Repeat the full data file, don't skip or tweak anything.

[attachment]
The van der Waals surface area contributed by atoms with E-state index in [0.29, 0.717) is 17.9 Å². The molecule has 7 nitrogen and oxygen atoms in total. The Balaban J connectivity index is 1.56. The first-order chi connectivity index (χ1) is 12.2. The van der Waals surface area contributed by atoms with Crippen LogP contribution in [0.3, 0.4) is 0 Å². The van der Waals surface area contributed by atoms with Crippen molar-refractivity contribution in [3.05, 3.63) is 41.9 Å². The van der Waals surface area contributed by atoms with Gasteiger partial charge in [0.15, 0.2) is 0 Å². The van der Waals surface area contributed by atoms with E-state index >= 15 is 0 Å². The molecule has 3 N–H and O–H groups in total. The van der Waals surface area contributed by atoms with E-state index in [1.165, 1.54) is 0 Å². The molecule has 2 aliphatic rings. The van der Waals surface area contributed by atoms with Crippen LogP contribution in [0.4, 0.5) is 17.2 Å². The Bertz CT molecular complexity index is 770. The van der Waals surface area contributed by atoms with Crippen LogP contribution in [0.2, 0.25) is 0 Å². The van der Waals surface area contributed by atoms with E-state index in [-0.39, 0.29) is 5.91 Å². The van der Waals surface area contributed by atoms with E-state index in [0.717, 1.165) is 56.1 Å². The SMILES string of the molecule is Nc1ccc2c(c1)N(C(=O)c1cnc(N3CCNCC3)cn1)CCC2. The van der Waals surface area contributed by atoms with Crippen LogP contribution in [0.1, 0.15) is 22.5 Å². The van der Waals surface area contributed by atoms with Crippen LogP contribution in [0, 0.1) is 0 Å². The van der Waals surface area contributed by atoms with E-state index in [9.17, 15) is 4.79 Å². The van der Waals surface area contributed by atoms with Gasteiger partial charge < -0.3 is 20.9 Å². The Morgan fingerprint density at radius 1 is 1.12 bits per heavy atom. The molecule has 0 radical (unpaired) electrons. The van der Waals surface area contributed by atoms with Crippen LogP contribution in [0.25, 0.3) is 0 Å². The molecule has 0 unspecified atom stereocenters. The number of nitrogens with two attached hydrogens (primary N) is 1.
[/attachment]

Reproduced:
The van der Waals surface area contributed by atoms with E-state index in [0.29, 0.717) is 17.9 Å². The molecule has 7 nitrogen and oxygen atoms in total. The Balaban J connectivity index is 1.56. The first-order chi connectivity index (χ1) is 12.2. The van der Waals surface area contributed by atoms with Crippen LogP contribution in [0.3, 0.4) is 0 Å². The van der Waals surface area contributed by atoms with Crippen molar-refractivity contribution in [3.05, 3.63) is 41.9 Å². The van der Waals surface area contributed by atoms with Gasteiger partial charge in [0.15, 0.2) is 0 Å². The van der Waals surface area contributed by atoms with E-state index >= 15 is 0 Å². The molecule has 3 N–H and O–H groups in total. The van der Waals surface area contributed by atoms with E-state index in [1.165, 1.54) is 0 Å². The molecule has 2 aliphatic rings. The van der Waals surface area contributed by atoms with Crippen LogP contribution in [0.4, 0.5) is 17.2 Å². The Bertz CT molecular complexity index is 770. The van der Waals surface area contributed by atoms with Crippen LogP contribution in [0.2, 0.25) is 0 Å². The van der Waals surface area contributed by atoms with E-state index in [-0.39, 0.29) is 5.91 Å². The van der Waals surface area contributed by atoms with E-state index in [0.717, 1.165) is 56.1 Å². The SMILES string of the molecule is Nc1ccc2c(c1)N(C(=O)c1cnc(N3CCNCC3)cn1)CCC2. The van der Waals surface area contributed by atoms with Crippen LogP contribution in [0.1, 0.15) is 22.5 Å². The van der Waals surface area contributed by atoms with Crippen LogP contribution in [0, 0.1) is 0 Å². The van der Waals surface area contributed by atoms with E-state index in [9.17, 15) is 4.79 Å². The van der Waals surface area contributed by atoms with Gasteiger partial charge < -0.3 is 20.9 Å². The Morgan fingerprint density at radius 1 is 1.12 bits per heavy atom. The molecule has 0 radical (unpaired) electrons. The van der Waals surface area contributed by atoms with Crippen LogP contribution in [0.25, 0.3) is 0 Å². The molecule has 0 unspecified atom stereocenters. The number of nitrogens with two attached hydrogens (primary N) is 1.